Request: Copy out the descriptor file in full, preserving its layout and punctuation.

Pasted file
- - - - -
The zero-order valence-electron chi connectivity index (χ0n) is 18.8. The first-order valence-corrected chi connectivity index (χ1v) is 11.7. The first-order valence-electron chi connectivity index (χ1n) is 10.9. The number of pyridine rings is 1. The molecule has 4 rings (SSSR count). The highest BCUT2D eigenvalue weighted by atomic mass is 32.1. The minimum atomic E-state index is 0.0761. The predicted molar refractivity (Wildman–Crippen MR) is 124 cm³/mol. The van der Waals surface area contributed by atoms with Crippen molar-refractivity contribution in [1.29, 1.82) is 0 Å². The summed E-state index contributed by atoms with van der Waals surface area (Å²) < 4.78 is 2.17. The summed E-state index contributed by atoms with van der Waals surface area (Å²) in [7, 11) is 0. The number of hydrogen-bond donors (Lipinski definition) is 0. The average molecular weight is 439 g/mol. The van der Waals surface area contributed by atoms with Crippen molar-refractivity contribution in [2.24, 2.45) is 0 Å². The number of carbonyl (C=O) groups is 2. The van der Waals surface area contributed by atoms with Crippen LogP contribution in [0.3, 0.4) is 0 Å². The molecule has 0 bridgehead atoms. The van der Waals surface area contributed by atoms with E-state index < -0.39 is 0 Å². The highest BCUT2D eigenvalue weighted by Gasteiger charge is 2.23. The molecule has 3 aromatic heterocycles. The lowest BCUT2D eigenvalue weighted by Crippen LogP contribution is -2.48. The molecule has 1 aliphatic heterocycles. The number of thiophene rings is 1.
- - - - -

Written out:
The zero-order valence-electron chi connectivity index (χ0n) is 18.8. The first-order valence-corrected chi connectivity index (χ1v) is 11.7. The first-order valence-electron chi connectivity index (χ1n) is 10.9. The number of pyridine rings is 1. The molecule has 4 rings (SSSR count). The highest BCUT2D eigenvalue weighted by atomic mass is 32.1. The minimum atomic E-state index is 0.0761. The predicted molar refractivity (Wildman–Crippen MR) is 124 cm³/mol. The van der Waals surface area contributed by atoms with Crippen molar-refractivity contribution in [1.29, 1.82) is 0 Å². The summed E-state index contributed by atoms with van der Waals surface area (Å²) < 4.78 is 2.17. The summed E-state index contributed by atoms with van der Waals surface area (Å²) in [7, 11) is 0. The number of hydrogen-bond donors (Lipinski definition) is 0. The average molecular weight is 439 g/mol. The van der Waals surface area contributed by atoms with Crippen molar-refractivity contribution in [2.24, 2.45) is 0 Å². The number of carbonyl (C=O) groups is 2. The van der Waals surface area contributed by atoms with Crippen LogP contribution in [0.3, 0.4) is 0 Å². The molecule has 0 bridgehead atoms. The van der Waals surface area contributed by atoms with E-state index < -0.39 is 0 Å². The highest BCUT2D eigenvalue weighted by Gasteiger charge is 2.23. The molecule has 3 aromatic heterocycles. The lowest BCUT2D eigenvalue weighted by Crippen LogP contribution is -2.48. The molecule has 1 aliphatic heterocycles. The number of thiophene rings is 1.